Best Practices For High Converting Websites Part 1: Overcoming Conversion Hurdles
The most common e-commerce conversion hurdles and how to overcome them. Follow these tips to optimize your website for a higher conversion rate.
No matter what type of marketing campaign you may be running, from social media, Google ads, or simply just SEO, you’ve probably looked for some kind of guidance on how you can increase your conversions.
Advice can vary heavily depending on the type of marketing you are doing, and it can be overwhelming to figure out where to begin, especially if you’re running a combination of campaigns.
So the question is... where do you start?
Even though each marketing campaign has its own platform and seemingly secret formula for success, there is always one constant denominator - your website. Let’s start there.
When it comes to your website, you may have unknowingly created extra steps or “hurdles” for your potential customers to jump through. These hurdles may cause visitors to second guess themselves, get frustrated, confused, and simply leave the site altogether.
So let’s review some of the most common conversion hurdles, and how you can fix them.
This probably seems obvious, and we are definitely not saying you should just give your product or service away for free. Price, however, is the first thing that consumers look at during the buying process and the first thing that will cause them to leave if they find it too high or unjustifiable. So here are just a few things that you should consider when it comes down to deciding the right price:
What does it cost you? What goes into the item or service that you’re offering? Do you have to purchase materials, or pay a manufacturer? How much time do you put into it? Determining exactly what a product costs you to produce will help you set a baseline for your price.
What’s your profit margin? Of course, you need to make money. The question is how much money is within the acceptable range of what a customer is willing to pay, and how much you get to pocket away.
What is your market? Knowing your market, and market audience is so important when it comes to determining the right price. If you are in the wine business, for example, it would be important to know that on average, Americans will not spend more than $15 for a bottle of wine. Do your research, find out what people are currently paying, what they are willing to pay, and what your competitors are charging. All of these factors will help you determine what price point will work best for you and your consumers.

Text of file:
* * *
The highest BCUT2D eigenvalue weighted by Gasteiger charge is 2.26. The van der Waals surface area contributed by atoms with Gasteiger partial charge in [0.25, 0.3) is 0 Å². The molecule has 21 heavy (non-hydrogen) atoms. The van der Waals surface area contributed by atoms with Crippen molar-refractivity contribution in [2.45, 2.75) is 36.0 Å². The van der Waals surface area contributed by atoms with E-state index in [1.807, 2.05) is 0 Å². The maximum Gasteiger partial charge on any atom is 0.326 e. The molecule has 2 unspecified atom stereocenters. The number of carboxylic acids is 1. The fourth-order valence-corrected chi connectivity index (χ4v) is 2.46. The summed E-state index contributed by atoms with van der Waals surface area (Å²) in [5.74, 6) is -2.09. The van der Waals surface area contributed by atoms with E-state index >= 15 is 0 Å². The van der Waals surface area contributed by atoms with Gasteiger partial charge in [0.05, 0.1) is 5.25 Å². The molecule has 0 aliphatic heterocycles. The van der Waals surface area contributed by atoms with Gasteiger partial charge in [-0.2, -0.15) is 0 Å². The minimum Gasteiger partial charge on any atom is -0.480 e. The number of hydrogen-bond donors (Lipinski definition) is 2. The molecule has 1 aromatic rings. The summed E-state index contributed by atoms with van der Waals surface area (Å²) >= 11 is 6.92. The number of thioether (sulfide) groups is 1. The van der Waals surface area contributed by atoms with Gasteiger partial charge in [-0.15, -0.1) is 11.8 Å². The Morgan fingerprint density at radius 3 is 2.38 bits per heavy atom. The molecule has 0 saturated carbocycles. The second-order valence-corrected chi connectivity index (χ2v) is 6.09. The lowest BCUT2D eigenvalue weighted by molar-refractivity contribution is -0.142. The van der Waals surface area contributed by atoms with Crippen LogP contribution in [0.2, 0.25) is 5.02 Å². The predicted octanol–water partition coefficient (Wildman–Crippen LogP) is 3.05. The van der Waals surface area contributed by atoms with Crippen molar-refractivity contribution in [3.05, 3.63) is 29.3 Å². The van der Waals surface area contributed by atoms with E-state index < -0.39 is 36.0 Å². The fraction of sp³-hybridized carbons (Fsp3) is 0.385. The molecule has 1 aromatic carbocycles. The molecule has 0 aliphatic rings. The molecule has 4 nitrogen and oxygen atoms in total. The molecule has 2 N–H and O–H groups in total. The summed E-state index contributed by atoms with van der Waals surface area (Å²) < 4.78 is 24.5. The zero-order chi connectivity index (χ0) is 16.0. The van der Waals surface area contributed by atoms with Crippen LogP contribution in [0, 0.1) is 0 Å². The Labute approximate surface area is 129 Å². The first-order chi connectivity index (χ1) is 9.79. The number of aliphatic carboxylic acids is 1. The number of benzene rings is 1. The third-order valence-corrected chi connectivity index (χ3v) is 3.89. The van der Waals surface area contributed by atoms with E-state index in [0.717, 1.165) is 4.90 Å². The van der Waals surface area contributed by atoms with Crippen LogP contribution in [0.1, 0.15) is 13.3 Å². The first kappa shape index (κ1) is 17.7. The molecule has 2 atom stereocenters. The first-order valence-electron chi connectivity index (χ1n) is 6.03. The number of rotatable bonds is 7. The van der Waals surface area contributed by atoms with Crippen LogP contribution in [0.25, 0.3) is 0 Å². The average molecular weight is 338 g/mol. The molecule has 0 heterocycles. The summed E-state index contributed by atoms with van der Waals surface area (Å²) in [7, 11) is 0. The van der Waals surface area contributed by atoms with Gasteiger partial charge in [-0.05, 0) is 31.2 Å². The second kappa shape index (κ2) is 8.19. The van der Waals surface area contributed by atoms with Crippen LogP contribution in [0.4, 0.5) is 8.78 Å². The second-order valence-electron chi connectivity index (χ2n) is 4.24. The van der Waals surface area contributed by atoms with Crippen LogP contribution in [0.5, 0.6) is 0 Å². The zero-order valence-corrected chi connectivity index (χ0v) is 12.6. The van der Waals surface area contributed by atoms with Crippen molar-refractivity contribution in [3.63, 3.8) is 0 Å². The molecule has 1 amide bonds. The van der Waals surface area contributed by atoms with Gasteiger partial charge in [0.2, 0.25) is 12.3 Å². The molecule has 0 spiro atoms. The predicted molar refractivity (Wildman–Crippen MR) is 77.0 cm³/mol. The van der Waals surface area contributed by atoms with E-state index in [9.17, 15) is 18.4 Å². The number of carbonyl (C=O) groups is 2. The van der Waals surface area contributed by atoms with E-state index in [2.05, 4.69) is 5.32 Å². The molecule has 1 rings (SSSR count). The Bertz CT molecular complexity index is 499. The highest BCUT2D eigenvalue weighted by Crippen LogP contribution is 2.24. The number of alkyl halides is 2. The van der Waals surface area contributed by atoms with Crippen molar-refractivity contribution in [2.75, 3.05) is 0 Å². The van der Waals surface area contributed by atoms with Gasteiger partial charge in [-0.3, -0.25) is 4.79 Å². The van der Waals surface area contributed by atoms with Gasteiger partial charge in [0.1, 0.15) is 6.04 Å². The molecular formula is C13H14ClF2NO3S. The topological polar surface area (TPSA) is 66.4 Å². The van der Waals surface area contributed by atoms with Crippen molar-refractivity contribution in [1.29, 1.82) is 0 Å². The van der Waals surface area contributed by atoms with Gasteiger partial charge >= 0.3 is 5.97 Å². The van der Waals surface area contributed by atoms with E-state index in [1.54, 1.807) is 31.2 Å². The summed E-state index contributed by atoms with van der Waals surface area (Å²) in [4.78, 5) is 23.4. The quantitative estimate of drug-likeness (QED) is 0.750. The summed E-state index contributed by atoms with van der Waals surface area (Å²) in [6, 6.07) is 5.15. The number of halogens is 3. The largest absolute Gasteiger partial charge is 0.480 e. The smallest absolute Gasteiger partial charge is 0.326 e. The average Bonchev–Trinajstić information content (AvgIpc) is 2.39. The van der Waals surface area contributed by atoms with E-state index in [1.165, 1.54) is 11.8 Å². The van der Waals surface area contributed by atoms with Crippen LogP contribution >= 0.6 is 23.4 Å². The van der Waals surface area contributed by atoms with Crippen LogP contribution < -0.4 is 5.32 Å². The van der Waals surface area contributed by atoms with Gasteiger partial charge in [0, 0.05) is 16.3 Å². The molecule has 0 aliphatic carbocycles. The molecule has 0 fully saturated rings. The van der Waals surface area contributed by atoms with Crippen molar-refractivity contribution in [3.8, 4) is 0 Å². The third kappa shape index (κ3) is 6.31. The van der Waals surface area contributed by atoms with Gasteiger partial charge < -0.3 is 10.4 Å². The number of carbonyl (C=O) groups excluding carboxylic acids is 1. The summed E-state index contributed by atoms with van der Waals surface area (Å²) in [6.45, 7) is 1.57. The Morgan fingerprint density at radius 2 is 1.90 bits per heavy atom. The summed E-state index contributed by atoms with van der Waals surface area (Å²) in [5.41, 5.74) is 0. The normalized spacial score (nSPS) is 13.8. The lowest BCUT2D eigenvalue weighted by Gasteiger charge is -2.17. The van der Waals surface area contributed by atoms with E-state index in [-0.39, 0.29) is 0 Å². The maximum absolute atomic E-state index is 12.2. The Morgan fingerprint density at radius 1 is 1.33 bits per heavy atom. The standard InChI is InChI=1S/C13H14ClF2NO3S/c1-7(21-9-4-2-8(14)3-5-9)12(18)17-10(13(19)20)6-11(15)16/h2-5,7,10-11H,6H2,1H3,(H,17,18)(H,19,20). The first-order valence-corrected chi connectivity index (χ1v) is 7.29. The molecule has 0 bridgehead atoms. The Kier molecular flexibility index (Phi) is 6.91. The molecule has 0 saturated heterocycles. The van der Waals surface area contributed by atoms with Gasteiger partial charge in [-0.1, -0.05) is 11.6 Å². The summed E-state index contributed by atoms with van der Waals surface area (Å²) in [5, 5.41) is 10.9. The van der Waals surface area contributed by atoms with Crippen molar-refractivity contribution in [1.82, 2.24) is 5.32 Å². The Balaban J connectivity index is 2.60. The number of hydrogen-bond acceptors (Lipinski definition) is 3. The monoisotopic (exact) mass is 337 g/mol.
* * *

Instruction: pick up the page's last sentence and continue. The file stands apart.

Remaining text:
Test It. This is a recurring theme with any kind of marketing, and you’ll hear us say it frequently. Testing is at the core of determining what strategies and pricing work best for you and your target audience. Make sure that you are testing and tweaking everything until you see the results you need.
Let’s face it, people are willing to pay for a lot of things; clothes for their dog, 11 pounds of applesauce, a new outfit for their video game character, the list goes on. Something that people are often not willing to pay for, however, is shipping. The average online shopper perceives shipping as an additional fee, and will often back out of the purchase due to this.
So what can you do?
Offer free shipping: Shoppers are easily persuaded if they feel they are getting a deal, and let’s be honest - the power of free is monumental. In a study done by Epsilon, 60% of your average Amazon shoppers stated that free shipping was their primary reason for choosing Amazon, with the number being even higher at 70% for Amazon Prime members.
Free shipping may not be the secret to increasing your conversions, but it’s definitely something that persuades a lot of shoppers to buy.
Provide A Choice: Have you ever found yourself on an eCommerce site and noticed a banner advertising free shipping on orders over a certain amount? You then have to decide if you would rather add $10 more to your cart to hit that free shipping threshold, or if you just suck it up and pay for shipping. This is the kind of choice that you want to provide.
Shoppers feel better about adding more items to their cart than they do about paying for shipping.
This is just one example of the kind of choice we are referring to, and if you just keep your eyes peeled while browsing various sites, you may see some similar tactics being used, such as free shipping with memberships, loyalty programs, or email subscriptions.
Delivery Timeframe: Shoppers love free shipping, but what they don’t love is shipping that takes over 7-10 days to be delivered. If a package hasn’t arrived within a substantial amount of time they will likely not buy from you again, and potentially leave you a negative review.
So a couple of things:
First: Be clear and upfront about what kind of timeframes to expect for shipping and provide some options if they need it in a quicker amount of time.
Next: Provide tracking updates so your customer can always keep tabs on their package’s journey.
Lastly: Make sure that when you research logistics companies, you investigate their reputation to ensure it’s reliable.
Be Transparent: Not that you would go out of your way to hide shipping information and costs, but maybe they are not as prominently displayed as they should be.
For example, if your shipping costs are not viewable until after a customer enters their payment information, odds are you will experience a higher cart abandonment rate.
Because customers want to know exactly what they are paying before they enter their payment details. If they have to enter payment info first, customers likely just want to see what shipping prices are, and they don’t actually intend to purchase the item.
Make sure you have all of your shipping information visible before a customer has to enter payment details. You can do this easily by having a shipping calculator or simply just flat rate costs.